~6~Wedding Recap: Invitations

Christmas marked our 6 month anniversary, and it's crazy to think that Jake and I have been married 1/2 a year already.  It feels like we just got married yesterday! As mentioned in my "About" section, I tried to incorporate as many DIY (do it yourself) projects as possible in an effort to a) save money and b) add my own personal touch to our wedding, and perhaps the 1st thing that I knew I wanted to do myself was our invitations.  While I knew that it would be more cost effective to use a boxed invitation kit from Target, JoAnn's, or Michaels, none of the ones I saw really captured the essence of our wedding that I wanted to portray in our invitations.

Through perusing on The Knot boards, I heard about a company called Cards and Pockets (CaP), that sells invitation supplies at a reasonable price.  Before ordering, I took advantage of CaP's ability to order samples for a very minimal cost.  This allowed me to check the color of the paper, and play around with various layouts to see what worked best.  I ended up going with the 5x7 landscape signature pocketfold in "Sparkling Sapphire" and ordered sometime around October or November when CaP runs their annual fall sale, so that I could save 20% on my entire purchase.    I also ordered silver cardstock for my invitation matte and silver envelopes.

As for the actual invitation, after playing around with the different pocketfold layouts, I decided that I best liked the look of a landscape invitation because it allowed me enough room to add an embellishment design to the side of it.  I printed my invitations 2 per page on white cardstock (which I bought at JoAnn's in packets of 50) at Kinkos.  It was actually extremely easy and very cheap.  All I had to do was save my document as a PDF on a flash drive which you can then plug into a copier/printer.  After all of my invitations and inserts (Reception info, accommodation info, and RSVP postcard) were completed, I'd spent a total of $20.  That's right $20-less than the cost of a new ink cartridge.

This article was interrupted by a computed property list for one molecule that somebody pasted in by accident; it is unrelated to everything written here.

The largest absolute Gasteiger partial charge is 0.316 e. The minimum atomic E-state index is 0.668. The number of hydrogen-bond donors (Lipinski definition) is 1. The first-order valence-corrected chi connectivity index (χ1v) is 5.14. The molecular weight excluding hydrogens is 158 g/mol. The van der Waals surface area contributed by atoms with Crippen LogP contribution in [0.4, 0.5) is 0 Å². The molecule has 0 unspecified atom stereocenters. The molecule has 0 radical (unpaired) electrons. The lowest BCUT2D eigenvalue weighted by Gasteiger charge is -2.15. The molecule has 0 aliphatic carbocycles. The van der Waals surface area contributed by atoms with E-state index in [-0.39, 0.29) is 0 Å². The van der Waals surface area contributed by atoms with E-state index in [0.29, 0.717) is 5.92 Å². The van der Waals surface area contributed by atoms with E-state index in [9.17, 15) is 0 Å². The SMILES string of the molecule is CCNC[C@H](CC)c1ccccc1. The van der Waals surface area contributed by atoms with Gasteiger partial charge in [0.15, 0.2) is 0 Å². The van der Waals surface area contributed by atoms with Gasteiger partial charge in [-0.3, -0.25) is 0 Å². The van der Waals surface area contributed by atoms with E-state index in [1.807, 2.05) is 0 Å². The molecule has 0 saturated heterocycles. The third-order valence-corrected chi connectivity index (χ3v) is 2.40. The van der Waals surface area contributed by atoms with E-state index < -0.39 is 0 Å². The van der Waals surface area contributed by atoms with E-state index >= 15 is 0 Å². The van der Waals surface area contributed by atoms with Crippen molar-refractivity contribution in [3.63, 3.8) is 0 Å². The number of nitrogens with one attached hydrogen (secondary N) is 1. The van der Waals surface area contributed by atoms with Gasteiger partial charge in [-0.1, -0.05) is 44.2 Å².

As for the embellishment next to the wording that I wanted, I used a clear stamp-swirl design, from a set I found at-you guessed it- JoAnn's.  In order to give my stamped image a more finished look, I decided that I wanted to emboss it-which dries it so you don't have to worry about smudging and also gives it a glossy/slightly raised finish.  My first step: Buying an embossing tool.  I also found this at JoAnn's and saved quite a bit on it using a 40% off coupon.  The next step was a bit of trial and error.  I originally tried my embossing skills using clear ink and blue embossing powder.  After doing this, I have no idea how ANYONE is able to use this method.  HUGE mistake.  It's really darn near impossible to get powder on only the ink and not have it stick to other parts of the paper.  Even when you think you have it all off, as soon as you start using the embossing gun, all the little flecks of colored powder rear their ugly face and what you have is a mess of an invitation.  So, I did a little more research and learned that the secret to success is to use colored ink and clear embossing powder.  I chose to use Color Box brand pigment ink in Royal Blue and A la Mode brand clear embossing powder.  *Note, a little bit goes a LONG way.  I ended up buying much more powder than needed.  1 small jar was plenty.

The final touches on my invitations were little silver gems randomly placed on the stamp to add a little bling, and a belly band to seal it all up that had our monogram stamped/embossed on top.  The belly band was made using an 8x11 piece of scrapbook paper that had a swirl design.  I then cut it into 1" strips.  The monogram is placed on top of the seal where the ends of the bellyband meet to hide it.   I bought my stamp from Rubberstamps.net where they allow you to upload your own font/image and they create it on a stamp.  The "H" that I used on our invitations is the same H I used on our aisle runner, bubbles, and cake topper and is from the "Bienville" font.

When all was said and done, it took a good 3 weeks from start to finish to have all 100 invitations ready to go. The final cost, including postage was just over $200.  Yes, I could have spent less time, and less money for something that most people throw away, but I really couldn't have been happier with how they turned out.  My mom who realized just how much of a labor of love these invitations were for me, even framed one as a wedding present to Jake and I, which I now have proudly displayed in our home.

The next few blog posts will be more recaps of my DIY projects from the wedding, so until then-

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